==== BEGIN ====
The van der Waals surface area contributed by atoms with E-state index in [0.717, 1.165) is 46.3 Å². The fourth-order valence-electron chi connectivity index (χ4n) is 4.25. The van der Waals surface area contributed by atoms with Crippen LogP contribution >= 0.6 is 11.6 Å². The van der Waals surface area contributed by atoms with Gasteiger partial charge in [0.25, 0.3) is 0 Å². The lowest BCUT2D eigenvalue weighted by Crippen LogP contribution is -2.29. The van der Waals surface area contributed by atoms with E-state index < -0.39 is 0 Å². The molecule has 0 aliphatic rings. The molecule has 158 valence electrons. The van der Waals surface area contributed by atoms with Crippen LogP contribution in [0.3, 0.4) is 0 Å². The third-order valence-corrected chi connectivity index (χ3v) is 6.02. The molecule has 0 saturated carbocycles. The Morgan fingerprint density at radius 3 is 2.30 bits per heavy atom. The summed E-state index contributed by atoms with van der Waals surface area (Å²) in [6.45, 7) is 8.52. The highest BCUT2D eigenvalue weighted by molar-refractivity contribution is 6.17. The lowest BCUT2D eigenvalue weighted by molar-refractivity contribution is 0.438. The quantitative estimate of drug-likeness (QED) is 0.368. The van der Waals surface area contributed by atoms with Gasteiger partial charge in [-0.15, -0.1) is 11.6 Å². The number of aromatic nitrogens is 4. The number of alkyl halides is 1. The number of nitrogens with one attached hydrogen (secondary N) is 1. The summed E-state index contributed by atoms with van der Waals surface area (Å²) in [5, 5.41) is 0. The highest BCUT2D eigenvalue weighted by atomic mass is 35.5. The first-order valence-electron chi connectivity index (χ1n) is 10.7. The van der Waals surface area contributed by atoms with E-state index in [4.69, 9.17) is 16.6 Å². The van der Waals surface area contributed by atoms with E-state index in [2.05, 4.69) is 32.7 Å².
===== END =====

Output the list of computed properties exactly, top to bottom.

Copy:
The van der Waals surface area contributed by atoms with E-state index in [0.717, 1.165) is 46.3 Å². The fourth-order valence-electron chi connectivity index (χ4n) is 4.25. The van der Waals surface area contributed by atoms with Crippen LogP contribution >= 0.6 is 11.6 Å². The van der Waals surface area contributed by atoms with Gasteiger partial charge in [0.25, 0.3) is 0 Å². The lowest BCUT2D eigenvalue weighted by Crippen LogP contribution is -2.29. The van der Waals surface area contributed by atoms with E-state index < -0.39 is 0 Å². The molecule has 0 aliphatic rings. The molecule has 158 valence electrons. The van der Waals surface area contributed by atoms with Crippen LogP contribution in [0.3, 0.4) is 0 Å². The third-order valence-corrected chi connectivity index (χ3v) is 6.02. The molecule has 0 saturated carbocycles. The Morgan fingerprint density at radius 3 is 2.30 bits per heavy atom. The summed E-state index contributed by atoms with van der Waals surface area (Å²) in [6.45, 7) is 8.52. The highest BCUT2D eigenvalue weighted by molar-refractivity contribution is 6.17. The lowest BCUT2D eigenvalue weighted by molar-refractivity contribution is 0.438. The quantitative estimate of drug-likeness (QED) is 0.368. The van der Waals surface area contributed by atoms with Gasteiger partial charge in [-0.15, -0.1) is 11.6 Å². The number of aromatic nitrogens is 4. The number of alkyl halides is 1. The number of nitrogens with one attached hydrogen (secondary N) is 1. The summed E-state index contributed by atoms with van der Waals surface area (Å²) in [5, 5.41) is 0. The highest BCUT2D eigenvalue weighted by atomic mass is 35.5. The first-order valence-electron chi connectivity index (χ1n) is 10.7. The van der Waals surface area contributed by atoms with E-state index in [4.69, 9.17) is 16.6 Å². The van der Waals surface area contributed by atoms with E-state index in [2.05, 4.69) is 32.7 Å².